The evening started out innocently enough; Ingrid Lyne, a recently-divorced mother of three embarked on what was meant to be a step into the unfamiliar world of online dating. However, following a series of events almost too gruesome to fathom, the 40-year-old registered nurse was found dead the next morning, dismembered in a recycling bin not far from her home. The sole suspect? The unassuming man she met online just a few weeks earlier.
By all accounts, his was just a garden variety profile on one of the dozens of popular online dating sites. However, as the investigation focused on him and his history, his troubled past became clearer, begging the question: who is to blame here?
Criminal versus civil responsibility
Without question, and without a chance of pre-trial release, the prime suspect will face the full wrath of Washington State’s criminal penal code, assuming he is found guilty of the second degree murder charge he is facing. The culpability does not necessarily stop there, as the victim’s bereaved family may also make a claim under the state’s wrongful death laws, which provide financial compensation to family members of one killed due to the negligence or intentional misconduct of another person.
The victim’s family may also want to explore a cause of action against the online dating site itself, given the alleged perpetrator’s public history of restraining orders, civil abuse, robbery, and DUI. In a growing number of sexual assault and battery cases, victims are pointing to the so-called matchmaking service responsible for placing the parties together in the first place—and decrying the unregulated, hands-off approach many sites rely upon when vetting members.
This area of the law is, as you might suspect, just starting to develop. However, civil settlements are popping up across the nation where partner violence and assaultive conduct take place. For instance, a Chicago-area woman recently procured a confidential settlement after suing Match.com, alleging that the company knowingly allowed a known perpetrator of intimate partner violence to maintain a profile and solicit other users for dates.
More specifically, the victim asserted that the website knew about a prior rape incident between the perpetrator and another Match.com user that occurred two years earlier, yet allowed the perpetrator to continue preying on victims behind the veil of online anonymity. Unnervingly, the litigation resulted in Match.com’s disclosure of 1,200 assault complaints from 2007 through 2009, including 48 reports of “serious rape attempts” and 600 reports of “straight violence.”
Meanwhile, a Georgia-area woman is suing the dating site OKCupid.com, alleging that it set her up with a rapist. The perpetrator met the victim for a first date through the site, and drugged her during dinner. It wasn’t until she awoke disoriented on her own doorstep that she summoned police and submitted to a forensic examination, which revealed severe sexual trauma. The man was sentenced to two consecutive life sentences as a result of the incident, while the victim continues to pursue her claim against the website for knowingly allowing the man to maintain a profile despite high-risk background factors.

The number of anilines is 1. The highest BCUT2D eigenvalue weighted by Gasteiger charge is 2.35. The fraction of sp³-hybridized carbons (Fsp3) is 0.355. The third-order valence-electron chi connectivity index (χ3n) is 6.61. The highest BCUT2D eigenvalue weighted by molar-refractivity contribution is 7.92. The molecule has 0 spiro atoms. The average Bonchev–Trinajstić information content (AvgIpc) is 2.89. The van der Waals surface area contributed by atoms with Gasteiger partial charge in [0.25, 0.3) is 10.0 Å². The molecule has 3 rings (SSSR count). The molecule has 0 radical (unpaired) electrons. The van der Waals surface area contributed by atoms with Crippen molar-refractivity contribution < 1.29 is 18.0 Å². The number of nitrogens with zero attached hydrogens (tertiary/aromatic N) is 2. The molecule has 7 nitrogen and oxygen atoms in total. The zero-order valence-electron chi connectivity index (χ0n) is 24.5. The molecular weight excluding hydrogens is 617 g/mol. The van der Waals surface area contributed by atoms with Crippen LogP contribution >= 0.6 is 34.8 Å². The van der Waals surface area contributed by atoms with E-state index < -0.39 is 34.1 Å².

Tying it together
Matchmaking is hardly a new concept and, as Avvo’s annual relationship survey shows, about one in four Americans are open to the idea. However, the advent of the Internet has removed—or at least altered—the actual matchmaker, instead relying on algorithms and formulas to match potential mates. While studies reveal that as many as 15 percent of US adults have used dating apps in the past, as many as one-third of users have never actually ventured out on a blind date with the man or woman behind the profile—and perhaps for good reason.
Dating apps are widely unregulated when it comes to cross-checking potential members, and it is not uncommon for users to exaggerate things like education, salary, and physical characteristics. However, the lackadaisical approach to investigating users’ backgrounds could quickly expose these dating sites to significant liability, particularly if (1) the site promises to be safe, and; (2) the site allows convicted criminals (particularly sex offenders) to solicit unsuspecting users for dates.
As the law emerges, and more settlements and lawsuits are made public, greater regulation over the dating game may take shape. For now, however, online daters are encouraged to always meet in a public place, ensure that someone knows where they are at all times, and never leave with an unknown person alone. The old adage still rings true: better safe than sorry.
Image courtesy of nypost.com
Ask for their Linkedin profile. I'm surprised at how many suddenly "disappear" when I do that.
you should've done your research. It was not her first date with him. She thought she knew him, as they had been going out for a few months.